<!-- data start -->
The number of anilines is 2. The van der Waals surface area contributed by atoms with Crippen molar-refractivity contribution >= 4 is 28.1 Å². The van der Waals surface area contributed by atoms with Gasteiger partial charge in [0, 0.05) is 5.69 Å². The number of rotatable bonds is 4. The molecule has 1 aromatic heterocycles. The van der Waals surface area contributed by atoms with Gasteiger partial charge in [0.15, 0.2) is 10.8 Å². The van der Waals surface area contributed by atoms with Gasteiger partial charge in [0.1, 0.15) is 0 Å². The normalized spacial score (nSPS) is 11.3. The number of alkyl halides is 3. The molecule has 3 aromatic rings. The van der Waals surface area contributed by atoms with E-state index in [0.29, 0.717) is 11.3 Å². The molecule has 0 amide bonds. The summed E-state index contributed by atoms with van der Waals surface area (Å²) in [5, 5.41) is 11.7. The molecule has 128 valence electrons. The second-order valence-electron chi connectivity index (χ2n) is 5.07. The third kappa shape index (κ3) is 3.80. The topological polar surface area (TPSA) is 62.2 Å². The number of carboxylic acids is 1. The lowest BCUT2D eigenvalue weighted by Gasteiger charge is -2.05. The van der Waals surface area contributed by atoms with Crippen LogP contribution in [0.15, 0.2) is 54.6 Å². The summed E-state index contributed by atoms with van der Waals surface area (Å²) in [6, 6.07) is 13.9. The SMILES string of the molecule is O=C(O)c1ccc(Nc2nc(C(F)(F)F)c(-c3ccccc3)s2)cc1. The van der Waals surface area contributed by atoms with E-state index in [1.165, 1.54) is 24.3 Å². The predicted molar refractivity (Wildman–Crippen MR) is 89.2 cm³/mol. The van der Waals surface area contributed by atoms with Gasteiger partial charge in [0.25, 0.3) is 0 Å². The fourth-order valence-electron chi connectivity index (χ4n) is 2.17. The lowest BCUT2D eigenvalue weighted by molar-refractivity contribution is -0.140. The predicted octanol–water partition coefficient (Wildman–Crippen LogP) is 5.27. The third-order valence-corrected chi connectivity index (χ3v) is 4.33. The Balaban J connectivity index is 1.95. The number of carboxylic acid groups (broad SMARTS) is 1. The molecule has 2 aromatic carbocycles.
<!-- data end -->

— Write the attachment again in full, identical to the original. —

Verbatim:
The number of anilines is 2. The van der Waals surface area contributed by atoms with Crippen molar-refractivity contribution >= 4 is 28.1 Å². The van der Waals surface area contributed by atoms with Gasteiger partial charge in [0, 0.05) is 5.69 Å². The number of rotatable bonds is 4. The molecule has 1 aromatic heterocycles. The van der Waals surface area contributed by atoms with Gasteiger partial charge in [0.15, 0.2) is 10.8 Å². The van der Waals surface area contributed by atoms with Gasteiger partial charge in [0.1, 0.15) is 0 Å². The normalized spacial score (nSPS) is 11.3. The number of alkyl halides is 3. The molecule has 3 aromatic rings. The van der Waals surface area contributed by atoms with E-state index in [0.29, 0.717) is 11.3 Å². The molecule has 0 amide bonds. The summed E-state index contributed by atoms with van der Waals surface area (Å²) in [5, 5.41) is 11.7. The molecule has 128 valence electrons. The second-order valence-electron chi connectivity index (χ2n) is 5.07. The third kappa shape index (κ3) is 3.80. The topological polar surface area (TPSA) is 62.2 Å². The number of carboxylic acids is 1. The lowest BCUT2D eigenvalue weighted by Gasteiger charge is -2.05. The van der Waals surface area contributed by atoms with Crippen LogP contribution in [0.15, 0.2) is 54.6 Å². The summed E-state index contributed by atoms with van der Waals surface area (Å²) in [6, 6.07) is 13.9. The SMILES string of the molecule is O=C(O)c1ccc(Nc2nc(C(F)(F)F)c(-c3ccccc3)s2)cc1. The van der Waals surface area contributed by atoms with E-state index in [1.165, 1.54) is 24.3 Å². The predicted molar refractivity (Wildman–Crippen MR) is 89.2 cm³/mol. The van der Waals surface area contributed by atoms with Gasteiger partial charge in [0.25, 0.3) is 0 Å². The fourth-order valence-electron chi connectivity index (χ4n) is 2.17. The lowest BCUT2D eigenvalue weighted by molar-refractivity contribution is -0.140. The predicted octanol–water partition coefficient (Wildman–Crippen LogP) is 5.27. The third-order valence-corrected chi connectivity index (χ3v) is 4.33. The Balaban J connectivity index is 1.95. The number of carboxylic acid groups (broad SMARTS) is 1. The molecule has 2 aromatic carbocycles.